A great book about life, not just about football.
My main problem with this book stems from the fact that I missed out on approx. 30% of the context because I didn't know the people (players and coaches), places and teams that he spends a great deal of time espousing on. This book is written with the assumption that the reader is steeped in all the lore, historical trivia and nuance of British football and for those with limited knowledge, well I suppose they'll find themselves grasping at times trying to catch up with Hornby's detailed play-by-play enactments of memorable goals and on field blunders. Another thing - this is Hornby's first book and it shows. For those readers accustomed to his flowing, easy to digest prose in future works ('High Fidelity,' 'About a Boy,' 'How to be Good') you might be a bit surprised at how clunky his words form here. Yes, there are some very Hornbyesque passages and moments but for the most part it can be choppy reading at times but is interesting in the framework of mind knowing how his future works will evolve into crystalline works of literary brilliance.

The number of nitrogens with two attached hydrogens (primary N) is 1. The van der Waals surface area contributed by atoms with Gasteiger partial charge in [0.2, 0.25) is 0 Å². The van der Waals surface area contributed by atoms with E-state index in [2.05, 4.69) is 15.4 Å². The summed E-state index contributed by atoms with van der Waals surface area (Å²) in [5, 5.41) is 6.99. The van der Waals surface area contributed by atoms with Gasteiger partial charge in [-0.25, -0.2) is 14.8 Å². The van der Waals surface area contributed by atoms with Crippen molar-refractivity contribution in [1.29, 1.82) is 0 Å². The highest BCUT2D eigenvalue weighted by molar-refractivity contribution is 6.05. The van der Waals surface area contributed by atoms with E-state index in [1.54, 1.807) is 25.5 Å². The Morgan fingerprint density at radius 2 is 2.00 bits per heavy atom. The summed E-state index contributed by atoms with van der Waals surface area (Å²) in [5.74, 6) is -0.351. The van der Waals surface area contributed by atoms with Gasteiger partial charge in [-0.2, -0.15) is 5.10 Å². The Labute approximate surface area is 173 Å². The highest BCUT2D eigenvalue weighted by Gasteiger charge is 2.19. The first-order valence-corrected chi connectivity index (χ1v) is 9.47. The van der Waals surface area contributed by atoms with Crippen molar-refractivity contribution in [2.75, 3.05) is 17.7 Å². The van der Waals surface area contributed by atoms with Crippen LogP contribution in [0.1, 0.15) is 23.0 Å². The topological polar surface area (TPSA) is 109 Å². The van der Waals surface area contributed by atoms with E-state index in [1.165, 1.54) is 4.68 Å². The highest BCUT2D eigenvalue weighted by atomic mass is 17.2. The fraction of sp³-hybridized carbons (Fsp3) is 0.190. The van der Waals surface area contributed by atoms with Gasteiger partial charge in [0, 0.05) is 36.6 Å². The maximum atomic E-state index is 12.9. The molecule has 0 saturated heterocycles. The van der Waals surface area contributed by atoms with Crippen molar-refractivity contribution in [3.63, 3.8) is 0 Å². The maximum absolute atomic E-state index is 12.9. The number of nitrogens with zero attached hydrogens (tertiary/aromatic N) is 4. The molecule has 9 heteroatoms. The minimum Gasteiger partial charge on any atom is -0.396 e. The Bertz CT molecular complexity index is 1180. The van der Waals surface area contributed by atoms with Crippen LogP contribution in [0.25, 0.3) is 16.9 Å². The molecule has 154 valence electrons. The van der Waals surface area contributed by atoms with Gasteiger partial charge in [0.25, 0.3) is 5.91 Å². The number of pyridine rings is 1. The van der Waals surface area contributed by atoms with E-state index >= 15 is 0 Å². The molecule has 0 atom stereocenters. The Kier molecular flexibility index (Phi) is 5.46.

On the positive note, this book will certainly strike a chord for every hardcore sports fanatic out there. Hornby lovingly touches on the idiosyncracies that every true 'fan' experiences from: Superstitious ritual, disdain for the casual and/or bandwagon fan, the psyche of those who faithfully follow bad teams, etc. Also, you'll find the occassional gem on the beauty of Football/Soccer as a pure sport that makes reading through this 247 page book ultimately worthwhile.
Most Recent Customer Reviews
When author Nick Hornby admits to his audience that before a North London derby on March 4, 1987 that he’d seen a psychiatrist, at that point you’re in no way surprised,... Read morePublished 2 days ago by Amazon Customer